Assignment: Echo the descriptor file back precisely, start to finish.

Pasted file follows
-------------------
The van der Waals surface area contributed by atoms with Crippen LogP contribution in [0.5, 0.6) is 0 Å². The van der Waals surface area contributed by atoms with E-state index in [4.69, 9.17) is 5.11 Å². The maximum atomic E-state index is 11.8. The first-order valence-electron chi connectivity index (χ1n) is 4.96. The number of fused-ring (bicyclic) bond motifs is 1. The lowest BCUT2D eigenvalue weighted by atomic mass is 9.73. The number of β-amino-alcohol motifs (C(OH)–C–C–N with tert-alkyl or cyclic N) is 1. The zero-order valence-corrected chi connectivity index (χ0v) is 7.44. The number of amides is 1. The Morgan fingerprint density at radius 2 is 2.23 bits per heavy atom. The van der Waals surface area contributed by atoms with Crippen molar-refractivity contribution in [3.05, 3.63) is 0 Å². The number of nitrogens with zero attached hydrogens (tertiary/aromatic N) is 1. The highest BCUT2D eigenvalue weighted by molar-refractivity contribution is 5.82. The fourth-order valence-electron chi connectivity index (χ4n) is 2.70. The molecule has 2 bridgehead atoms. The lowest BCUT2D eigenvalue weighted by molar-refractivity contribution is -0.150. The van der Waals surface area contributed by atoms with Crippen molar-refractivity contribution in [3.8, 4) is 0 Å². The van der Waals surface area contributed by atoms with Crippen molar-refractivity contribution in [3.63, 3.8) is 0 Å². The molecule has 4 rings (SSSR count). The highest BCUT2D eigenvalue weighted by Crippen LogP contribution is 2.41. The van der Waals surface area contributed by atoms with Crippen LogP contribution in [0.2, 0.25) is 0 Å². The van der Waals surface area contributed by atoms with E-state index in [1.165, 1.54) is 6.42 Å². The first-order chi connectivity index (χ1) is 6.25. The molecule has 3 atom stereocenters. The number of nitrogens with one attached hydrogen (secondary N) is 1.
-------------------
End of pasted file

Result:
The van der Waals surface area contributed by atoms with Crippen LogP contribution in [0.5, 0.6) is 0 Å². The van der Waals surface area contributed by atoms with E-state index in [4.69, 9.17) is 5.11 Å². The maximum atomic E-state index is 11.8. The first-order valence-electron chi connectivity index (χ1n) is 4.96. The number of fused-ring (bicyclic) bond motifs is 1. The lowest BCUT2D eigenvalue weighted by atomic mass is 9.73. The number of β-amino-alcohol motifs (C(OH)–C–C–N with tert-alkyl or cyclic N) is 1. The zero-order valence-corrected chi connectivity index (χ0v) is 7.44. The number of amides is 1. The Morgan fingerprint density at radius 2 is 2.23 bits per heavy atom. The van der Waals surface area contributed by atoms with Crippen molar-refractivity contribution in [3.05, 3.63) is 0 Å². The number of nitrogens with zero attached hydrogens (tertiary/aromatic N) is 1. The highest BCUT2D eigenvalue weighted by molar-refractivity contribution is 5.82. The fourth-order valence-electron chi connectivity index (χ4n) is 2.70. The molecule has 2 bridgehead atoms. The lowest BCUT2D eigenvalue weighted by molar-refractivity contribution is -0.150. The van der Waals surface area contributed by atoms with Crippen molar-refractivity contribution in [3.8, 4) is 0 Å². The van der Waals surface area contributed by atoms with Crippen molar-refractivity contribution in [3.63, 3.8) is 0 Å². The molecule has 4 rings (SSSR count). The highest BCUT2D eigenvalue weighted by Crippen LogP contribution is 2.41. The van der Waals surface area contributed by atoms with Crippen LogP contribution in [0.2, 0.25) is 0 Å². The van der Waals surface area contributed by atoms with E-state index in [1.165, 1.54) is 6.42 Å². The first-order chi connectivity index (χ1) is 6.25. The molecule has 3 atom stereocenters. The number of nitrogens with one attached hydrogen (secondary N) is 1.